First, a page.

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. Last Updated: 07/27/2016

Coke's Cool But Czech Beer's Best

PRAGUE -- Coca-Cola and its arch-rival Pepsi-Cola, both waging campaigns to conquer eastern Europe, are running into a common enemy in the Czech Republic -- beer.


With a per capita consumption of around 150 liters a year, the Czechs claim the title of the world's beer-drinking champions. Their country is one of the few where beer costs less than many soft drinks. The most celebrated Czech brands are considered part of the national heritage.


Czech pride in the national beverage runs deep. "Wherever beer is brewed, all is well. Whenever beer is drunk, life is good," translates a popular rhyme that dates back centuries.


In working class districts of Prague, many pubs open at 8 a.m., allowing clients to down a quick one before they start work.


At least one establishment in the district of Smichov, home to the country's biggest brewery, begins filling glasses at 6 a.m.


Such habits are formidable obstacles on the road to market domination for the Coca-Cola Company and PepsiCo Inc., the two soft drink giants that have been sinking millions of dollars into east European expansion programs.


In January PepsiCo announced plans to invest $115 million in the Czech Republic and Slovakia, its former partner in the Czechoslovak federation. PepsiCo officials said the company was determined to become eastern Europe's beverage leader by the turn of the century.


Eleven months earlier, Coca-Cola opened a $28 million bottling plant in Prague which company chairman Roberto Goizueta said was part of plans to take more than half the soft drinks market outside the United States by 1995.


Cola consumption has increased by leaps and bounds in most of eastern Europe since the end of Communist rule, when Coca-Cola and its rival were often branded as symbols of the capitalist enemy.


But as far as the Czech Republic is concerned, the rival colas have a long way to go to dent the predominance of beer.


"We try and make people change their habits," said Geoff Mensforth, general manager in Prague of Coca-Cola Amatil Ltd., the Australian-based company which bottles and distributes Coca- Cola in the Czech Republic. "But it's a long-term process."


According to a recent survey, Coca-Cola holds about 20 percent of the soft drinks market, Pepsi roughly 5 percent. Czechs drink three times as much beer as all soft drinks combined.


"For us, beer is liquid bread," said Jan Kaspar, a 45-year-old mechanic, downing a mug of thick dark beer at a Prague bar. "It's much more than a refreshment. It's a way of life."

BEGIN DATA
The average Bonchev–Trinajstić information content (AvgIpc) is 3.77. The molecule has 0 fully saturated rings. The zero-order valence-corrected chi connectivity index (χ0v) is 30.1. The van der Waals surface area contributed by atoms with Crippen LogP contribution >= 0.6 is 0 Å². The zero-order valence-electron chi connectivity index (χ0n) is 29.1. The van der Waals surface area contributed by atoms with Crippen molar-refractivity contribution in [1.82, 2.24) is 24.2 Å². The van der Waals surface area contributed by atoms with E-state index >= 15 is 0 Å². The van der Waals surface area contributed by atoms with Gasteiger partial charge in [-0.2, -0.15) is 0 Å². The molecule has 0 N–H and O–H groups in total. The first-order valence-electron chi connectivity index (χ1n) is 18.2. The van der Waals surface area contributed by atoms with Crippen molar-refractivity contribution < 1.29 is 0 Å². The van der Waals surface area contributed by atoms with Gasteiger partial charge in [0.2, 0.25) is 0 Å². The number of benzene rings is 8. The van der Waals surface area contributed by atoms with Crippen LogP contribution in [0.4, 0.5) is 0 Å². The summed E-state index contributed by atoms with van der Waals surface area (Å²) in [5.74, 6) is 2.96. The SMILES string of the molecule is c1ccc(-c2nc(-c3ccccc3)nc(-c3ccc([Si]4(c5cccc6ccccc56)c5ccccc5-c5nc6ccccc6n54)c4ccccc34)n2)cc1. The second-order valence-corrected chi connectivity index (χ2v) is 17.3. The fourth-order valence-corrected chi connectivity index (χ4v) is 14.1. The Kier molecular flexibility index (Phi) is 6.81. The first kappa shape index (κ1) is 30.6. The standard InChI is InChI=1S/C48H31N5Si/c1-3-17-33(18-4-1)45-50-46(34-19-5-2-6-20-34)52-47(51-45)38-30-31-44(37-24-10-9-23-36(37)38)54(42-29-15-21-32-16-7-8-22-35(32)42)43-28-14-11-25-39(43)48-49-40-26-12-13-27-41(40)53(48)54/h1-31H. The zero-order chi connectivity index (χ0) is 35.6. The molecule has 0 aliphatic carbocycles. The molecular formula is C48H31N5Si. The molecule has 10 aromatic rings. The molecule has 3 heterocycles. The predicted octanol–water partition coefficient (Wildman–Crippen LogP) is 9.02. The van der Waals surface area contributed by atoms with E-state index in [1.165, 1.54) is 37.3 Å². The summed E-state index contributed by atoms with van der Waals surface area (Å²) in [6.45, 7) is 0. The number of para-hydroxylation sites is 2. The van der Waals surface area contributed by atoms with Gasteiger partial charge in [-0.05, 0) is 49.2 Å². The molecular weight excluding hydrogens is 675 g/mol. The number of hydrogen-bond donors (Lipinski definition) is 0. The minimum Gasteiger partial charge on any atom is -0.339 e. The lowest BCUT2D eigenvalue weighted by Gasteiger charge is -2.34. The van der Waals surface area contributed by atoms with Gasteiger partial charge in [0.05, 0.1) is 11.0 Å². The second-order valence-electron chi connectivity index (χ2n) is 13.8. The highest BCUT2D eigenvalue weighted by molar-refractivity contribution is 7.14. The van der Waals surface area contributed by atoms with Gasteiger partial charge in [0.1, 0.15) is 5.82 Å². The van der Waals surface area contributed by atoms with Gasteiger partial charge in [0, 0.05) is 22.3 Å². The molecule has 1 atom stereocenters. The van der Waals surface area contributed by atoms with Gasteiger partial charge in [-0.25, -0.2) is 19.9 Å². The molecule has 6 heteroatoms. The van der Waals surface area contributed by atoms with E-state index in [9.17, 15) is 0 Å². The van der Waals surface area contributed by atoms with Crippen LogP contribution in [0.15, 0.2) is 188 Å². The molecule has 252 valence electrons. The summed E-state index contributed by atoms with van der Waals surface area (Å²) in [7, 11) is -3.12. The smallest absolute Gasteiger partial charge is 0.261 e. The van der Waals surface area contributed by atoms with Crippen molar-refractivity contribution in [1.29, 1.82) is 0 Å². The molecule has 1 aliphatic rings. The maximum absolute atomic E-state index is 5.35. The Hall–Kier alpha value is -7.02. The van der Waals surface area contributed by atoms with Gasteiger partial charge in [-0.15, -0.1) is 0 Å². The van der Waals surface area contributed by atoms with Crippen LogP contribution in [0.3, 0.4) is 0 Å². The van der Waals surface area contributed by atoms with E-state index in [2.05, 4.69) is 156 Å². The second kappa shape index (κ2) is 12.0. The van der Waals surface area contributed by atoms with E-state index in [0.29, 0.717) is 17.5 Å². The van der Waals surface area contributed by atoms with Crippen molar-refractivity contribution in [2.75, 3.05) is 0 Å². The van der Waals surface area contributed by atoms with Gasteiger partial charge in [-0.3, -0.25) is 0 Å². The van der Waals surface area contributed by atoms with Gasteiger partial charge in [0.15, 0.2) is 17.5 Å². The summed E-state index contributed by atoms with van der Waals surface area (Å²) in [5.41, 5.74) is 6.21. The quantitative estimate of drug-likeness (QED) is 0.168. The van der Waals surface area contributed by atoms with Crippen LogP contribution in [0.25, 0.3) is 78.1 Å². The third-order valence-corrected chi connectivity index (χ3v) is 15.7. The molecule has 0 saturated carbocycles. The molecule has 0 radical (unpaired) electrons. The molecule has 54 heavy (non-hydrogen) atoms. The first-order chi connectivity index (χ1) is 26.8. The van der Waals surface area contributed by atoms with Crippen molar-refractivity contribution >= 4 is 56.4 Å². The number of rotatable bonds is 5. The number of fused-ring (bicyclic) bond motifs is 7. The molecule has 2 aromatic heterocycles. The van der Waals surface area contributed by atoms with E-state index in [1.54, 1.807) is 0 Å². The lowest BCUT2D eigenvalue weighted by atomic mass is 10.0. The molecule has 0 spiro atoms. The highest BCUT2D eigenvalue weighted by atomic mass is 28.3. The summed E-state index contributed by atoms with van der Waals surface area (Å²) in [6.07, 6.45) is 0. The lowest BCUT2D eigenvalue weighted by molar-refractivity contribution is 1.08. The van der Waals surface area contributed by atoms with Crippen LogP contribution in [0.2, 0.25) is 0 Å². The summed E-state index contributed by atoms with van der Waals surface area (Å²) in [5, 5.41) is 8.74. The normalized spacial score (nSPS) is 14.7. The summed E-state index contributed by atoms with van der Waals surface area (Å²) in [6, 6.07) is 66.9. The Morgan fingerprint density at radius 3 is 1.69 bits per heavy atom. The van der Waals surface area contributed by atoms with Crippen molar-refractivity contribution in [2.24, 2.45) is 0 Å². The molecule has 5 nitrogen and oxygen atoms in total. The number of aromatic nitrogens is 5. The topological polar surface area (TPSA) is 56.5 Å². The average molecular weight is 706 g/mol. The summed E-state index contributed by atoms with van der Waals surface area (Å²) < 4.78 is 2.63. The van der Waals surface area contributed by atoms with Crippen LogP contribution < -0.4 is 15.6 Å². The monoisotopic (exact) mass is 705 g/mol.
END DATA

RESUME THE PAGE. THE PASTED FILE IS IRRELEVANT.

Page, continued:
So much so that apart from a string of beer festivals, the Czechs even have an annual speed drinking contest whose 1993 winner downed a liter of beer in 4.89 seconds.


So much so that the authorities keep a close eye on who runs major breweries.


When the government approved a merger between the makers of the international Pilsner Urquell brand and the smaller Prazdroj brewery in January, it retained a "golden share" with which it can veto decisions it might deem harmful to the product.


Urquell, the best-known Czech beer, is made in Plzen, a Bohemian city where beer has been brewed since 1295. But the brew that spawned thousands of usually paler imitations under the generic name Pilsner, or lager, dates back to 1842.Efforts at centralization under the former communist government narrowed the variety of beer but there are still 72 breweries, producing beer that ranges from light pale to pitch black.


Earlier this year, a Czech newspaper noted that per head consumption in 1993 had dropped by 13 liters compared with the previous year and argued that this was a sign of changing drinking habits.


Not at all, says the Association of Small Independent breweries. There are fluctuations from year to year but the average over the past decade has remained stable at 153.6 liters.


To make sure it does, many breweries are spending more on advertising and promotions. Some connoisseurs see beer wars on the horizon, with prices dropping to keep drinkers straying to other beverages.


Even by the low-wage standards of the Czech Republic -- the average monthly industrial wage is 6,665 crowns ($222) -- beer prices are low.


Depending on the pub, half a liter (one pint) of draft beer can cost as little as eight crowns (26 cents), less than almost anywhere else in the world. A cola drink tends to cost almost twice as much.